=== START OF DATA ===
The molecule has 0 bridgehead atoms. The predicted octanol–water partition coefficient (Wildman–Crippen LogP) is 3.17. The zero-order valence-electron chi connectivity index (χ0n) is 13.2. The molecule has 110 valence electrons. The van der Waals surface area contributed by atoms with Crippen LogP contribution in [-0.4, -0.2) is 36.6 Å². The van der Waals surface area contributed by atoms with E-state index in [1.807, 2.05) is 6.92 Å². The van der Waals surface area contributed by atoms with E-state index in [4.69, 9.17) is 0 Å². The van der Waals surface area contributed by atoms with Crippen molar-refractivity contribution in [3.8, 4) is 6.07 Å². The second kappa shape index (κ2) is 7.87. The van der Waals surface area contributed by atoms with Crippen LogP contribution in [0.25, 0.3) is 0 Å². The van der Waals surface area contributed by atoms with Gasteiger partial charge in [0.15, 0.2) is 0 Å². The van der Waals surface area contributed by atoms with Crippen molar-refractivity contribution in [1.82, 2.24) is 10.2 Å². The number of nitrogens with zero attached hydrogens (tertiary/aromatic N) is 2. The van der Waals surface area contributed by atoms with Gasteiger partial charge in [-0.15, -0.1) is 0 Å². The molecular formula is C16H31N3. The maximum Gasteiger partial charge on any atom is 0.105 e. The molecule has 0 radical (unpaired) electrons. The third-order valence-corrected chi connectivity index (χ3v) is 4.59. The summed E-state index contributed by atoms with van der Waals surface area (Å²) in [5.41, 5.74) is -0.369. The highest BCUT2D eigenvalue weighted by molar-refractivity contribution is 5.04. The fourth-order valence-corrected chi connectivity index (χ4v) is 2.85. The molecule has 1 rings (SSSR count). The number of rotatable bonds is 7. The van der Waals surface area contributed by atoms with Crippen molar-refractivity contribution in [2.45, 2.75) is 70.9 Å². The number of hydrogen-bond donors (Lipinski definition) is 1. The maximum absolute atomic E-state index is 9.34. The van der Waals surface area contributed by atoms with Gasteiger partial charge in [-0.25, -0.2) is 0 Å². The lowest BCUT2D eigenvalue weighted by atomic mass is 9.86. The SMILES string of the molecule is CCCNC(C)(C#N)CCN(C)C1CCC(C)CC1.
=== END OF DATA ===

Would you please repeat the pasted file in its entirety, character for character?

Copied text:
The molecule has 0 bridgehead atoms. The predicted octanol–water partition coefficient (Wildman–Crippen LogP) is 3.17. The zero-order valence-electron chi connectivity index (χ0n) is 13.2. The molecule has 110 valence electrons. The van der Waals surface area contributed by atoms with Crippen LogP contribution in [-0.4, -0.2) is 36.6 Å². The van der Waals surface area contributed by atoms with E-state index in [1.807, 2.05) is 6.92 Å². The van der Waals surface area contributed by atoms with E-state index in [4.69, 9.17) is 0 Å². The van der Waals surface area contributed by atoms with Crippen molar-refractivity contribution in [3.8, 4) is 6.07 Å². The second kappa shape index (κ2) is 7.87. The van der Waals surface area contributed by atoms with Crippen LogP contribution in [0.25, 0.3) is 0 Å². The van der Waals surface area contributed by atoms with Gasteiger partial charge in [0.15, 0.2) is 0 Å². The van der Waals surface area contributed by atoms with Crippen molar-refractivity contribution in [1.82, 2.24) is 10.2 Å². The number of nitrogens with zero attached hydrogens (tertiary/aromatic N) is 2. The van der Waals surface area contributed by atoms with Gasteiger partial charge in [-0.15, -0.1) is 0 Å². The molecular formula is C16H31N3. The maximum Gasteiger partial charge on any atom is 0.105 e. The molecule has 0 radical (unpaired) electrons. The third-order valence-corrected chi connectivity index (χ3v) is 4.59. The summed E-state index contributed by atoms with van der Waals surface area (Å²) in [5.41, 5.74) is -0.369. The highest BCUT2D eigenvalue weighted by molar-refractivity contribution is 5.04. The fourth-order valence-corrected chi connectivity index (χ4v) is 2.85. The molecule has 1 rings (SSSR count). The number of rotatable bonds is 7. The van der Waals surface area contributed by atoms with Crippen molar-refractivity contribution in [2.45, 2.75) is 70.9 Å². The number of hydrogen-bond donors (Lipinski definition) is 1. The maximum absolute atomic E-state index is 9.34. The van der Waals surface area contributed by atoms with Gasteiger partial charge in [-0.25, -0.2) is 0 Å². The lowest BCUT2D eigenvalue weighted by atomic mass is 9.86. The SMILES string of the molecule is CCCNC(C)(C#N)CCN(C)C1CCC(C)CC1.